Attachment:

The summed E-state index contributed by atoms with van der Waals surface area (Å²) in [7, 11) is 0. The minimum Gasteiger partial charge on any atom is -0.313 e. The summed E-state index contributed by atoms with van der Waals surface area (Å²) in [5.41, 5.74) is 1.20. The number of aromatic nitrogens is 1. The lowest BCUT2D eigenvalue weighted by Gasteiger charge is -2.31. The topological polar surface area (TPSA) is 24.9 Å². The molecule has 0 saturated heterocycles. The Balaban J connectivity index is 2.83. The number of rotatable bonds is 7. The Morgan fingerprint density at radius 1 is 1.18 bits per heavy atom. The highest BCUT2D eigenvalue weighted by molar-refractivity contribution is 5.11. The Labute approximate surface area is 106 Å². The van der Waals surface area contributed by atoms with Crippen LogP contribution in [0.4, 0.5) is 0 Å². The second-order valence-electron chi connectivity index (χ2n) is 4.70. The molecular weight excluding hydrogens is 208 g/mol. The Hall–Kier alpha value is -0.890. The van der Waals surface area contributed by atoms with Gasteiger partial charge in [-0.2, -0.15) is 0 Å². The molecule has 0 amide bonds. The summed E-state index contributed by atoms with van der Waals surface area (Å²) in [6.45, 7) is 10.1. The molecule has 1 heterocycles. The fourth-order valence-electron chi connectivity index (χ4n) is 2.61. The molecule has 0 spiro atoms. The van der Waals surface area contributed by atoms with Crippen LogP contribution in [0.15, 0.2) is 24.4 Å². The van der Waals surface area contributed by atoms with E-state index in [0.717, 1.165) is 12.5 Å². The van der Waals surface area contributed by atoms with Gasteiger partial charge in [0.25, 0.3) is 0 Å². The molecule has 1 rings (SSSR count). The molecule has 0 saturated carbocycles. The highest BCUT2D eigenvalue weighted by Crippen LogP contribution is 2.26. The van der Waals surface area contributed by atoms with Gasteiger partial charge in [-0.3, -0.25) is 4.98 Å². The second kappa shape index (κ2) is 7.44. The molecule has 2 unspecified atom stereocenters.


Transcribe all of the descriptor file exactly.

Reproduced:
The summed E-state index contributed by atoms with van der Waals surface area (Å²) in [7, 11) is 0. The minimum Gasteiger partial charge on any atom is -0.313 e. The summed E-state index contributed by atoms with van der Waals surface area (Å²) in [5.41, 5.74) is 1.20. The number of aromatic nitrogens is 1. The lowest BCUT2D eigenvalue weighted by Gasteiger charge is -2.31. The topological polar surface area (TPSA) is 24.9 Å². The molecule has 0 saturated heterocycles. The Balaban J connectivity index is 2.83. The number of rotatable bonds is 7. The Morgan fingerprint density at radius 1 is 1.18 bits per heavy atom. The highest BCUT2D eigenvalue weighted by molar-refractivity contribution is 5.11. The Labute approximate surface area is 106 Å². The van der Waals surface area contributed by atoms with Crippen LogP contribution in [0.4, 0.5) is 0 Å². The second-order valence-electron chi connectivity index (χ2n) is 4.70. The molecular weight excluding hydrogens is 208 g/mol. The Hall–Kier alpha value is -0.890. The van der Waals surface area contributed by atoms with Gasteiger partial charge in [-0.2, -0.15) is 0 Å². The molecule has 0 amide bonds. The summed E-state index contributed by atoms with van der Waals surface area (Å²) in [6.45, 7) is 10.1. The molecule has 1 heterocycles. The fourth-order valence-electron chi connectivity index (χ4n) is 2.61. The molecule has 0 spiro atoms. The van der Waals surface area contributed by atoms with Crippen LogP contribution in [0.15, 0.2) is 24.4 Å². The van der Waals surface area contributed by atoms with E-state index in [0.717, 1.165) is 12.5 Å². The van der Waals surface area contributed by atoms with Gasteiger partial charge in [0.25, 0.3) is 0 Å². The molecule has 1 rings (SSSR count). The molecule has 0 saturated carbocycles. The highest BCUT2D eigenvalue weighted by Crippen LogP contribution is 2.26. The van der Waals surface area contributed by atoms with Gasteiger partial charge in [-0.3, -0.25) is 4.98 Å². The second kappa shape index (κ2) is 7.44. The molecule has 2 unspecified atom stereocenters.